True story, A neighbor of mine is lamenting a leaking roof, I call City Hall to inquiry about her rights as a tenant. The woman on the other end says, “I didn’t know they had any”.
Well she was wrong of course. Although tenants rights haven’t changed much in Louisiana since the early eighteen hundreds (that’s right!) you do have one overwhelmingly simple and basic right. You have the right to remain silent. You have the right to suck it up. And if you’re reading the right to ‘shut up and pay your rent’ here, you’re reading right.
Here’s how it works. You find a place that you can afford and maybe it even suits your needs. The landlord hands you a years lease and you sign it, most of the time not bothering to read it. Face it, most people are on the verge of desperation when they finally get to that point. You spend a year making it as livable as you can and what happens? Your lease is up and there is no new lease, you now join the ranks of the month to month renters, which means you have only the above right.
In the first year, if you’ve registered (and only if you’ve registered) your lease at City Hall, you are pretty much guaranteed a place to live with repairs and maintenance supplied by the landlord at a specific price: your rent. After that all bets are off. This is the state that most of us are in. It only takes five to ten days to get you out after that. You’re now at the mercy of the landlord. The kindness of strangers, so to speak.
During World War Two, renters in the USA were given a right called rent control, which assured them of a definite place to live at a specific price for as long as they could afford to live there. Any rent increases were carefully monitored and minimized. After the war only ten states kept it. Louisiana did not keep it.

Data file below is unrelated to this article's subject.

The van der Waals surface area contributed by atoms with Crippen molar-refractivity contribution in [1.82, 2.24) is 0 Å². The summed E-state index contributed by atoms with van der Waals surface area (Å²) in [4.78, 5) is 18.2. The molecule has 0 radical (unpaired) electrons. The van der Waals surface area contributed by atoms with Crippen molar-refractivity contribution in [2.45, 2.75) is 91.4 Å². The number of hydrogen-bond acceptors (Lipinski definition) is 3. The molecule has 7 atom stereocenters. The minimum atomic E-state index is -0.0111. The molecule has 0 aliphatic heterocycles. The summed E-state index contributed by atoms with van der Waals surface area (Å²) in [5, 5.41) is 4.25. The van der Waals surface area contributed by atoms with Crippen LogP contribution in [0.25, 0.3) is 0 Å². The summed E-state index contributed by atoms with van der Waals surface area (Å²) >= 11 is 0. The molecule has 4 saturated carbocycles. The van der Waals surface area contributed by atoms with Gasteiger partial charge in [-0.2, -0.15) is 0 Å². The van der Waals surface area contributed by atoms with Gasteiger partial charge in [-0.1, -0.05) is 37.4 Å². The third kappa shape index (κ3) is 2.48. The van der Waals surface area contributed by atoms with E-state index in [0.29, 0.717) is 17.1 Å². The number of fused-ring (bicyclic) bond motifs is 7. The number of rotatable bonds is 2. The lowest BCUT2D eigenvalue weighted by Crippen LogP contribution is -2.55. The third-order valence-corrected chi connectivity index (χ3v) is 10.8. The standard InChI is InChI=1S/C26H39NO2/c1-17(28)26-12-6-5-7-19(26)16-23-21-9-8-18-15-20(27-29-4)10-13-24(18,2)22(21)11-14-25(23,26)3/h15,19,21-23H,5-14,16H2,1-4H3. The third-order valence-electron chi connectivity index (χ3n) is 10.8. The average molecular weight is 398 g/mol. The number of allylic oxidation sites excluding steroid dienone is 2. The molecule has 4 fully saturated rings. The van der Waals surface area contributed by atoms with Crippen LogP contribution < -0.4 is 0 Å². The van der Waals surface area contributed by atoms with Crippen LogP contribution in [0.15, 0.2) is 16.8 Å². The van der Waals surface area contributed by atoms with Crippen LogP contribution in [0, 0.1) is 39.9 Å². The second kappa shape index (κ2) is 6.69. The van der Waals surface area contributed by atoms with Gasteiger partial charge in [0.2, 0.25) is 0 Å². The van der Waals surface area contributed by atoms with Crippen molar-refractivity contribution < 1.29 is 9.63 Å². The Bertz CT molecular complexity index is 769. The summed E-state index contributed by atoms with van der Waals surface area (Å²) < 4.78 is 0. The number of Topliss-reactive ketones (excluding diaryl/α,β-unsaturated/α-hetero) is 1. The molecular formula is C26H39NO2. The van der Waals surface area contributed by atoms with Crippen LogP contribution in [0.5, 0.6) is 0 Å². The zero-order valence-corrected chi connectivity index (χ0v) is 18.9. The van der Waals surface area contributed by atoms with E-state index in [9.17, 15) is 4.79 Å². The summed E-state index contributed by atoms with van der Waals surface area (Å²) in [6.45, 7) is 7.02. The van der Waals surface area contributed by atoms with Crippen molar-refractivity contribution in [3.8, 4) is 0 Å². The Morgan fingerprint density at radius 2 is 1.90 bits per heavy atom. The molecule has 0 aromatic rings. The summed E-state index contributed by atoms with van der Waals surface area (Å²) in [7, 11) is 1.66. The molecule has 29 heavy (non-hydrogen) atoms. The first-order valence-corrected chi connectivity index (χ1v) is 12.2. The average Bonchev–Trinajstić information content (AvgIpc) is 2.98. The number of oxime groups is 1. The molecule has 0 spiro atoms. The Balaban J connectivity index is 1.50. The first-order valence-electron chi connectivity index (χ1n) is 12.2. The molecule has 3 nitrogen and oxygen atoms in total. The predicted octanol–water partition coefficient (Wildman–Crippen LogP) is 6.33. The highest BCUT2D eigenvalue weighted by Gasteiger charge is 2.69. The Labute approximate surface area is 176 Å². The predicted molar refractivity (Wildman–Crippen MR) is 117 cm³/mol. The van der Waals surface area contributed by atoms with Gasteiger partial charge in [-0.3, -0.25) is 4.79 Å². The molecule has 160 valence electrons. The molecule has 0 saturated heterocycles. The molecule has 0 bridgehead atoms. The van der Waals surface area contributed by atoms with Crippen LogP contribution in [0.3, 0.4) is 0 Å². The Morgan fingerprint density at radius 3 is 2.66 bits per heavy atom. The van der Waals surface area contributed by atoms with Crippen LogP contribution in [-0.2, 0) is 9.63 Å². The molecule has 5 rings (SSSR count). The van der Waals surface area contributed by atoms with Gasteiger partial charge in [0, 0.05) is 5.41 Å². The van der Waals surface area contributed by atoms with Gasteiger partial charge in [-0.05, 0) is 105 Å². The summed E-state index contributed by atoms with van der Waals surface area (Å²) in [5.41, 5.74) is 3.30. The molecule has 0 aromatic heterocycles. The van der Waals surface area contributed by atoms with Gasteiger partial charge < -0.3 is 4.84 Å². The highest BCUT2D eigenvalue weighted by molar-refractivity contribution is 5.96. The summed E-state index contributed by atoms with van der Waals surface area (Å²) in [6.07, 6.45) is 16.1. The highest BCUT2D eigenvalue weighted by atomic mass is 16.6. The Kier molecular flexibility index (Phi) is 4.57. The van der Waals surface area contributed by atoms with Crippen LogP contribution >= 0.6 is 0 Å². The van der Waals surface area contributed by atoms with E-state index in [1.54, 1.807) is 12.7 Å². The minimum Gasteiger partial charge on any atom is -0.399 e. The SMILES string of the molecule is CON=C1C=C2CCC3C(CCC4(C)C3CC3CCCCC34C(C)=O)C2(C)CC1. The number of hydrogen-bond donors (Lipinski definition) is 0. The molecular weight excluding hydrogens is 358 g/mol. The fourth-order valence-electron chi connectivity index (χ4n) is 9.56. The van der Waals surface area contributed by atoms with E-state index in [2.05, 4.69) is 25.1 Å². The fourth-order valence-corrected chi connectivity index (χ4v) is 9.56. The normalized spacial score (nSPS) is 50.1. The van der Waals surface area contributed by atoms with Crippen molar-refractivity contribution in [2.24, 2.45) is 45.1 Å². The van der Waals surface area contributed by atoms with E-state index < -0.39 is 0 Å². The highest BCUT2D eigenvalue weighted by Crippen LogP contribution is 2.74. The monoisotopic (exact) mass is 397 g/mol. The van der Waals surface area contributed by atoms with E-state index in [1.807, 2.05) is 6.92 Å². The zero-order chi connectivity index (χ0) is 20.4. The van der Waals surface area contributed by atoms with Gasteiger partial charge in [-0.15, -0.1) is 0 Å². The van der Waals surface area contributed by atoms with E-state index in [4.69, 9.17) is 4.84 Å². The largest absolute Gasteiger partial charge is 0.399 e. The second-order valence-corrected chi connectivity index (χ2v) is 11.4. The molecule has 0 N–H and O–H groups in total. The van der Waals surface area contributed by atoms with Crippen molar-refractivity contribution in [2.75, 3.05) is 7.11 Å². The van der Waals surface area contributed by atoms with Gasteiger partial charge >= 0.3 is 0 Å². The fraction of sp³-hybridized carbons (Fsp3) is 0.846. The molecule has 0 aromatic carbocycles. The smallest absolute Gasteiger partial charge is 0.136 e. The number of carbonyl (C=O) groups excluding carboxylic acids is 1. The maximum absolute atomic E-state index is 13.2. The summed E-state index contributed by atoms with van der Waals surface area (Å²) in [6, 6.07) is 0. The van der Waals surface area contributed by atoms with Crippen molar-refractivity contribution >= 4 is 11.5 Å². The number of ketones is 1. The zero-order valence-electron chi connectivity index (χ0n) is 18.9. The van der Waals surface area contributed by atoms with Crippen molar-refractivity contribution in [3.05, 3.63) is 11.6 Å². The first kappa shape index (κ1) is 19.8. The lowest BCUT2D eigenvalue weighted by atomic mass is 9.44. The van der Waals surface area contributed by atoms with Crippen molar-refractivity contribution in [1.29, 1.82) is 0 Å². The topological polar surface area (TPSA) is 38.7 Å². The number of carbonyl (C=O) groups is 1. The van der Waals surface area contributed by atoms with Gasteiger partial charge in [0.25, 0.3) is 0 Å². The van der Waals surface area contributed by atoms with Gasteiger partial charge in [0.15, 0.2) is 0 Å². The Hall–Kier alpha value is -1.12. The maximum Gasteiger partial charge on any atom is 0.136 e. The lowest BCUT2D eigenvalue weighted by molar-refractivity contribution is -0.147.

Do you want rent control? It’s not easy to get. In 1987 the folks in Milwaukee voted for and passed a referendum in favor of rent control. The state legislature annulled it.
Then again it is easy to get rent control. All a city has to do is have its mayor put it into effect. Simple, huh? Don’t hold your breath.
In response to the Civil Rights movement of the sixties, The Federal Government funded a legal service to craft a model renter-landlord code. It was drafted in 1972 and approved by the American Bar Association in 1974. Today most states use the Uniform Residential Landlord Tenant Act (URLTA) as a guideline when writing their own laws regarding landlords and tenants. Louisiana has not.
However, the URLTA does not cover security of tenure, control over rent increases, reduced rent for reduced services, freedom of speech in relationship with the landlord, condominium conversion protection for tenants, appointment of a receiver to manage the building if the landlord fails to or the payment of interest and separate handling of security deposits. All things that we already don’t have.
It does limit the landlord’s free access, hold a standard of a warranty of habitability, and protects against landlord’s retaliation.
Do you think that your landlord’s got you by the cajones? I’m sure as heck that he does.
Here’s what the New Orleans Legal Assistance office recommends: read your lease carefully to learn what the landlord is responsible for and what your responsibilities are. Look carefully around your new place and make sure everything works and is in good order. Have someone as a witness and take photos. Get everything in writing and get and keep all receipts.
The law does state that if you do not get your deposit back in thirty days from moving you have to be told why not, and if you’re not to get all of it back, why that also. However, it’s still you word against the landlord’s, and guess who gets the benefit if the doubt? Right.
You have the right to make necessary repairs that the landlord won’t (given sufficient notice) and take it off your rent and the landlord has the right to evict you with no reason. Simple.
Remember, it’s the landlords that write leases and your rights depend on what the lease says. In the past it has been the landlords who wrote the laws governing renters and property, and those laws are still in effect, by the landlord-for the landlord. It’s landlords that can afford to attend political fundraisers to keep those laws in place.
And without someone with a little more authority than me, choosing to change things the renter will always take it in the shorts. And no, Virginia, not all landlords are mean, evil, money grubbing monsters that take their families to Europe, on your dime, as your bathroom ceiling caves in, but there’s nothing stopping them from becoming exactly that.